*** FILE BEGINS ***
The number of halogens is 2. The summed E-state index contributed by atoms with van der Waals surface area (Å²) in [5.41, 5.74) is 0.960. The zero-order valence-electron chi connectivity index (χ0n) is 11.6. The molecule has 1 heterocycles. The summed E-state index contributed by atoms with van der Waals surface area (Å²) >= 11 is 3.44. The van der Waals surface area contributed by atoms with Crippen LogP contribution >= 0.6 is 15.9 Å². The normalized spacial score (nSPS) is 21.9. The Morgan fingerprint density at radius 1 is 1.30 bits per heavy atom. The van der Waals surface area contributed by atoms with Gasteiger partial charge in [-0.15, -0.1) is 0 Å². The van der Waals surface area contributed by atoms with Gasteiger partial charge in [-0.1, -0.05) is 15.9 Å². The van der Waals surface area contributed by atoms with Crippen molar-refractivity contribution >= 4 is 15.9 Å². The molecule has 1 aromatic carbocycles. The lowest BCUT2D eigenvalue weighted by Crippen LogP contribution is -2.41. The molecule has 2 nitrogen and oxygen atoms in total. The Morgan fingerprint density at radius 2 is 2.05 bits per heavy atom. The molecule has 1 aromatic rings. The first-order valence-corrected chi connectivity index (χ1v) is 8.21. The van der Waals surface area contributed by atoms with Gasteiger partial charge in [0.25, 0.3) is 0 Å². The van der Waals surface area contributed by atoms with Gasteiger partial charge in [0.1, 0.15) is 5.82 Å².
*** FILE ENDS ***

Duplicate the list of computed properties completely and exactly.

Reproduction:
The number of halogens is 2. The summed E-state index contributed by atoms with van der Waals surface area (Å²) in [5.41, 5.74) is 0.960. The zero-order valence-electron chi connectivity index (χ0n) is 11.6. The molecule has 1 heterocycles. The summed E-state index contributed by atoms with van der Waals surface area (Å²) >= 11 is 3.44. The van der Waals surface area contributed by atoms with Crippen LogP contribution >= 0.6 is 15.9 Å². The normalized spacial score (nSPS) is 21.9. The Morgan fingerprint density at radius 1 is 1.30 bits per heavy atom. The van der Waals surface area contributed by atoms with Gasteiger partial charge in [-0.15, -0.1) is 0 Å². The van der Waals surface area contributed by atoms with Gasteiger partial charge in [-0.1, -0.05) is 15.9 Å². The van der Waals surface area contributed by atoms with Crippen molar-refractivity contribution >= 4 is 15.9 Å². The molecule has 1 aromatic carbocycles. The lowest BCUT2D eigenvalue weighted by Crippen LogP contribution is -2.41. The molecule has 2 nitrogen and oxygen atoms in total. The Morgan fingerprint density at radius 2 is 2.05 bits per heavy atom. The molecule has 1 aromatic rings. The first-order valence-corrected chi connectivity index (χ1v) is 8.21. The van der Waals surface area contributed by atoms with Gasteiger partial charge in [0.25, 0.3) is 0 Å². The van der Waals surface area contributed by atoms with Gasteiger partial charge in [0.1, 0.15) is 5.82 Å².